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Why Schoolgirls Should Be Given a Choice to Wear Shorts As Part of Their Uniform (or Not)


Why Schoolgirls Should Be Given a Choice to Wear Shorts As Part of Their Uniform (or Not)


There has been plenty of discussion over the years about school uniforms. We’ve seen headlines about many a suspension after a school’s strict uniform code was ‘misinterpreted’. There has been at least one petition calling for a school to rethink their uniform policy after a parent took action to allow their child to wear the uniform of the opposite gender.

What kids wear to school has caused debate all over the place. The comments section accompanying such articles have been eye-opening to say the least.

Some people are blaming ‘left-wing media’ for making a big deal out of the gender divide. Others speak of the patriarchy forcing women and girls to sit and look pretty, essentially denying them the fun of running and playing in the schoolyard like their male counterparts. They say it’s about modesty, restriction and tradition.

But why? Why does it need to be this way?

Don’t get me wrong. I’m not calling for uniforms to be ditched entirely. Children need to conform for social and cultural integration. This is important too. This is not about rebelling against conformity and being allowed to express yourself through personal style at 7 years old. It’s about OPTIONS.

So much time and energy is wasted enforcing ridiculous uniform policies for girls. Why not just allow them to wear shorts if they want to? It’s really not that big a deal. Don’t ban things, just improve the range of options for all students.

The schools don’t even need to list separate girl’s and boy’s uniforms, just provide a list of acceptable garments that all children are allowed to choose from. Tunics, shirts, ties, polo shirts, skirts, shorts, skorts, trousers, track pants, jumpers, jackets and hats. It’s all there kids, take your pick!

“Any combination of these garments can be worn.” Port Lincoln High School are doing it right.

Our public school has a relaxed uniform code like that. I have provided our four primary school aged children with all elements of their school’s uniform and then wash/dry/iron them as they hit our laundry basket. They then make their own choices each day as to what they feel comfortable in.

My girls wear their tunics for special assemblies and to represent their school at events like debating and the school band. But for a normal school day, they choose their polo shirts and a skort or shorts, just like their brother. (Although he does not own a skort, he’d be mortified at the very thought!)

This is a skort. Looks like a skirt, but is actually shorts. Some are pleated so you can’t tell they are shorts, just in case the children encounter someone offended by a girl in actual shorts.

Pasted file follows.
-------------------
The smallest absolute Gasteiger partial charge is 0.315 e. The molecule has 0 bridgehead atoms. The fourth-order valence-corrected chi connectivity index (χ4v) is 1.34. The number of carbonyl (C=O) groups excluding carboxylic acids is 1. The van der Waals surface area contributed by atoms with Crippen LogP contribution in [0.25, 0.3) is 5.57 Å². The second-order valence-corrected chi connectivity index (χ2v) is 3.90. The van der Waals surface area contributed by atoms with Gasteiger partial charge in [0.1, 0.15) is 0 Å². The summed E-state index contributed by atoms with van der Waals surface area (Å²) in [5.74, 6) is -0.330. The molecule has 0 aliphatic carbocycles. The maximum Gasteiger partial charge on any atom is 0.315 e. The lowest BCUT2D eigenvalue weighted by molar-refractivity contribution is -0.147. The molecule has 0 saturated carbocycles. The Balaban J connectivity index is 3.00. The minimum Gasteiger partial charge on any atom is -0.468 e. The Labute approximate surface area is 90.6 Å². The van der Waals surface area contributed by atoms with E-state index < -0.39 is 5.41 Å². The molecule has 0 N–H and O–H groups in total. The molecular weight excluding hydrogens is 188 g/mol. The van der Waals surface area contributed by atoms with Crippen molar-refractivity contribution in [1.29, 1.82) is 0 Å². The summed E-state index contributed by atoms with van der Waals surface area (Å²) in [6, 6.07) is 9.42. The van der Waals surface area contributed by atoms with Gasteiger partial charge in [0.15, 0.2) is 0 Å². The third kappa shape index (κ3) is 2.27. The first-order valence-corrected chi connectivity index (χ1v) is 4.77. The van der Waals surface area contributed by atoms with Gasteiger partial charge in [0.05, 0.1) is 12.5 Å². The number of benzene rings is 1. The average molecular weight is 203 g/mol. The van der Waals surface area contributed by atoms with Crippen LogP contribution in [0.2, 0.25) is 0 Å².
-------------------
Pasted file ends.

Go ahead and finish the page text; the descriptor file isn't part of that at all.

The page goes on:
Another local public primary school is much stricter though, and demand their female students wear heavy plaid woollen skirts or tunics. They do not have the option to wear anything else. The boys can wear polo shirts and shorts though.

Why though?  Why?

Why can’t their girls wear shorts like the boys? Who cares? What’s the difference? Just let the children and their families make the choice!

I mean sure, the girls can wear gym pants/scungies/bloomers/netball knickers/whatever-they’re-called-now under their dresses or skirts. But are they really that different to underpants? No, not really. Just navy blue or black instead of pink and purple.

Studies have shown that girls who wear skirts and tunics are not as active as their male classmates because they are more aware of their movements in a dress, lest they accidentally show their underwear.

Would you happily play on the fixed equipment knowing there are children below who might see your underpants? Why are we making our little girls uncomfortable for the sake of enforcing a silly tradition?


I rarely wear a skirt or a dress – only for special occasions like cocktail parties or weddings. And even then they are mostly maxi or tea length. The last time I tried on an above-the-knee skirt I took it off within ten minutes. I don’t feel comfortable with a breeze about my nethers and spent a lot of time with my hands pressed to my thighs in an awkward attempt to keep some modesty. Heaven help me if I bent over. There is no way I’d do any sort of physical activity in a dress or skirt. I do not expect my daughters to either.

Instead of launching fancy campaigns encouraging girls to become more active, how about they just let them wear shorts??

It’s really not that hard.




Images: Google Image Search

Jill Slater

Jill Slater

Jill is a busy wife and mother of four young children. She loves nothing more than making people giggle, and loves to settle in with a glass of wine (or four) and wander about the internet. Feel free to follow her to see all the cool stuff she finds!

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